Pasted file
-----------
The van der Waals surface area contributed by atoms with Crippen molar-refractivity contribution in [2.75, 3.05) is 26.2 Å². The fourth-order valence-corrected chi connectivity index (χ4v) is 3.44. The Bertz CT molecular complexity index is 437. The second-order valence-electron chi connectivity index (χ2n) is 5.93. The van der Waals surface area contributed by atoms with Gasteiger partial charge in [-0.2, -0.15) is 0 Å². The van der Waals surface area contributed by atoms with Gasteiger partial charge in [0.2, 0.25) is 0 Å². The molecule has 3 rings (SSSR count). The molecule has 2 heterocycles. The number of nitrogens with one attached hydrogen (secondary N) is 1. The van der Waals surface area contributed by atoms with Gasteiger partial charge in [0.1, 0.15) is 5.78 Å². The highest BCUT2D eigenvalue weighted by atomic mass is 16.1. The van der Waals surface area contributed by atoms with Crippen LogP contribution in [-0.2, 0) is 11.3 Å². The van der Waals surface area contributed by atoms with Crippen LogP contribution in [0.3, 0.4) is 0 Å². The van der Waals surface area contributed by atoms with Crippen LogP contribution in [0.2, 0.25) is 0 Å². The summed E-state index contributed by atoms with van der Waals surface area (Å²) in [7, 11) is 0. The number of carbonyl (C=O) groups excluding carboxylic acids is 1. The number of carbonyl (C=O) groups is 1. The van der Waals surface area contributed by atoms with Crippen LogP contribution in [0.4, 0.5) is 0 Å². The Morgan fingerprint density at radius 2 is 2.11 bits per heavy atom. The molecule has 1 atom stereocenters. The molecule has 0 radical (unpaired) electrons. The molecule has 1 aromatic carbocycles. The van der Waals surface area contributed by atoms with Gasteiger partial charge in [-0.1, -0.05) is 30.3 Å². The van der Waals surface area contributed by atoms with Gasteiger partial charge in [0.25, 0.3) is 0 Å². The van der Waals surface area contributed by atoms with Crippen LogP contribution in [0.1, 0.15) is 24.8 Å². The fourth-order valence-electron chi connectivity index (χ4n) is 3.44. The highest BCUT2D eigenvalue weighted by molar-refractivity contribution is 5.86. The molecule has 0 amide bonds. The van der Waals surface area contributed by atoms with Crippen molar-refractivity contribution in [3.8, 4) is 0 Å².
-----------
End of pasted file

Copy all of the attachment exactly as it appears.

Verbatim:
The van der Waals surface area contributed by atoms with Crippen molar-refractivity contribution in [2.75, 3.05) is 26.2 Å². The fourth-order valence-corrected chi connectivity index (χ4v) is 3.44. The Bertz CT molecular complexity index is 437. The second-order valence-electron chi connectivity index (χ2n) is 5.93. The van der Waals surface area contributed by atoms with Gasteiger partial charge in [-0.2, -0.15) is 0 Å². The van der Waals surface area contributed by atoms with Gasteiger partial charge in [0.2, 0.25) is 0 Å². The molecule has 3 rings (SSSR count). The molecule has 2 heterocycles. The number of nitrogens with one attached hydrogen (secondary N) is 1. The van der Waals surface area contributed by atoms with Gasteiger partial charge in [0.1, 0.15) is 5.78 Å². The highest BCUT2D eigenvalue weighted by atomic mass is 16.1. The van der Waals surface area contributed by atoms with Crippen LogP contribution in [-0.2, 0) is 11.3 Å². The van der Waals surface area contributed by atoms with Crippen LogP contribution in [0.3, 0.4) is 0 Å². The van der Waals surface area contributed by atoms with Crippen LogP contribution in [0.2, 0.25) is 0 Å². The summed E-state index contributed by atoms with van der Waals surface area (Å²) in [7, 11) is 0. The number of carbonyl (C=O) groups excluding carboxylic acids is 1. The number of carbonyl (C=O) groups is 1. The van der Waals surface area contributed by atoms with Crippen LogP contribution in [0.4, 0.5) is 0 Å². The Morgan fingerprint density at radius 2 is 2.11 bits per heavy atom. The molecule has 1 atom stereocenters. The molecule has 0 radical (unpaired) electrons. The molecule has 1 aromatic carbocycles. The van der Waals surface area contributed by atoms with Gasteiger partial charge in [-0.1, -0.05) is 30.3 Å². The van der Waals surface area contributed by atoms with Gasteiger partial charge in [0.25, 0.3) is 0 Å². The van der Waals surface area contributed by atoms with Crippen LogP contribution in [0.1, 0.15) is 24.8 Å². The fourth-order valence-electron chi connectivity index (χ4n) is 3.44. The highest BCUT2D eigenvalue weighted by molar-refractivity contribution is 5.86. The molecule has 0 amide bonds. The van der Waals surface area contributed by atoms with Crippen molar-refractivity contribution in [3.8, 4) is 0 Å².